The scheduling process starts by updating the TD metric for each active UE bearer (u) at time (t) based on the service type specified by its class weight (QoS). The class weight being the inverse of the service priority in the QoS table [16]. The values from the QoS table mainly reflect the overall desired priority for each type of stream. For example, for real-time services, the QoS weights should be typically higher than non-real time services. Therefore, as long as the values make sense in terms of the service type, different QoS values can also be used. The TD metric also depends on the maximum allowed delay (Δ) per service, the average historical rate (\(\overline {R}\)) and average buffer wait time (\(\overline {\delta }\)) :
$$ {} \tau(u,t) = \frac{QoS(u)}{\overline{R}(u,t)} \exp\left[\beta\frac{\overline{\delta}(u,t)}{\Delta(u)}\right], $$
(1)
where
$$ \begin{aligned}{} \overline{R}(u,t\!) = (\!1- \alpha\!)\overline{R} (u,t-1\!) +\! \left\{\!\!\begin{array}{ll} \alpha \hat{R}(u,t-1), & \text{if u \(\notin U(t-1)\)} \\ 0, & \text{otherwise}. \end{array}\right. \end{aligned} $$
(2)
With α[ 0,1] a smoothing factor, β[ 0,1] a weight to determine how strongly the average delay exponentially affects the metric, U is the set of scheduled user bearers, and \(\hat {R}\) is the user’s estimated instantaneous rate defined by :
$$ \hat{R}(u,t) = K(u,t) \times W \times \sum_{k=1}^{K(u,t)} {\log_{2}{(1+\hat{\gamma}^{k}(u,t))}}, $$
(3)

where K is the number of allocated resource blocks (RB), W the RB bandwidth and \(\hat {\gamma }\) is the SIR estimated per RB with index k. The estimation is done from channel state information (CSI), fed back from the users. When no previous information exists, the metrics (in both time and frequency) will not use CSI information. In this case, for the time domain, the metric is reduced to only the QoS weight. Otherwise, in a transitioning period, the average rate at the first iteration is only a discounted version of the average rate from the previous slot, because the estimated instant rate is zero.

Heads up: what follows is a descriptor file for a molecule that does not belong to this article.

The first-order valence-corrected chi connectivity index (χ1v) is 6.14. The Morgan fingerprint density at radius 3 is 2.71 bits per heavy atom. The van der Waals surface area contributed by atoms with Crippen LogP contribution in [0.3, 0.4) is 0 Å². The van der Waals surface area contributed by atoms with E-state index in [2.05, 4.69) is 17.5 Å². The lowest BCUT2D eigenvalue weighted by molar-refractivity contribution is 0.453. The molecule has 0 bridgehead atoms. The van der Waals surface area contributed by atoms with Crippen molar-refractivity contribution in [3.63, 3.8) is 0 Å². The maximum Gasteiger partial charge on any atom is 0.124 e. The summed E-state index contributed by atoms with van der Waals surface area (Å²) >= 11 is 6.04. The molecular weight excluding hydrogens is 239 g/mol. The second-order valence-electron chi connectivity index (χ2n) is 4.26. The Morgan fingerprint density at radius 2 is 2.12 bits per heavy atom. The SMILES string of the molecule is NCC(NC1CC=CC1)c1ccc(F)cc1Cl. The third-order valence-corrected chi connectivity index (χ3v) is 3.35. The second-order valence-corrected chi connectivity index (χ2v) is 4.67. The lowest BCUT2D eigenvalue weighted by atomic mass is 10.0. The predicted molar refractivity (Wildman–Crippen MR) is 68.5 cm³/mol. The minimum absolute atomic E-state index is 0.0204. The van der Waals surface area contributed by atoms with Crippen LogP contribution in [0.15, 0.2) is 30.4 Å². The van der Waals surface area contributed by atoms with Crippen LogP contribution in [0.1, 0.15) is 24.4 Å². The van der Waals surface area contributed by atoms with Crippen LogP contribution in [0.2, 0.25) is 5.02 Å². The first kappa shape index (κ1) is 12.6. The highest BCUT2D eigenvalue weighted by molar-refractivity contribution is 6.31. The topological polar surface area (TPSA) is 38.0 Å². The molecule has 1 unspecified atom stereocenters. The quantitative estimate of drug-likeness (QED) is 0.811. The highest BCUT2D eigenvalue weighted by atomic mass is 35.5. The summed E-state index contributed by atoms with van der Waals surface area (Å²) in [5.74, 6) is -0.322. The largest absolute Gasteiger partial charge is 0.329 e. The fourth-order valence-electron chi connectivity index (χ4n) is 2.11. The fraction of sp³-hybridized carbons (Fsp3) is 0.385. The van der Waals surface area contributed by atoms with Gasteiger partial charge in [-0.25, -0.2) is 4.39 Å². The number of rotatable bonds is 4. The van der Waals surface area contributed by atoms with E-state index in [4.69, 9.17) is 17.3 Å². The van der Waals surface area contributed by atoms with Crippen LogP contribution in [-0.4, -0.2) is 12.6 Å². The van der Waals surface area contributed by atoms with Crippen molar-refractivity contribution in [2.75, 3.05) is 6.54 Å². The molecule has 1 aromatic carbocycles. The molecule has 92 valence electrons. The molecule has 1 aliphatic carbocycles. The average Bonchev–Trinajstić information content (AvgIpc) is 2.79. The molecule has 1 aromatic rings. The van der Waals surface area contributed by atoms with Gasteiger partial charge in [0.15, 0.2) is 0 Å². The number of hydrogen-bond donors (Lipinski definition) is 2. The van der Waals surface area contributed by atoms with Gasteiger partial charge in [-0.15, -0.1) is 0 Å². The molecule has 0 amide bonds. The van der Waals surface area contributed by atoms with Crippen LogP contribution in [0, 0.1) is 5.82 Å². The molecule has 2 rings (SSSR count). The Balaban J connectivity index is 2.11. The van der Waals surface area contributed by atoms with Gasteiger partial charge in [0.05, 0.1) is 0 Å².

Conceptually, the TD metric represents the user’s priority in the scheduling process, therefore the list remains sorted at each update. As for the reaction to delay fluctuations in (1), it is modeled with an exponential, in order to make the metric more reactive and emphasize their effect, since large delays will lead to packet drops. In this case, smaller changes in delay would make larger differences in the TD metric.

Users with GBR bearers need to achieve at least their target bit rate, but also should not be allocated more resources than required since that would over-allocate resources that would better serve other bearers. To provision for this, we add an exponential weight to the metric based on the average rate (\(\overline {R}\)) and guaranteed target rate (R GBR ). Also, if μ is a binary variable representing the condition that u has a GBR bearer, the final metric becomes: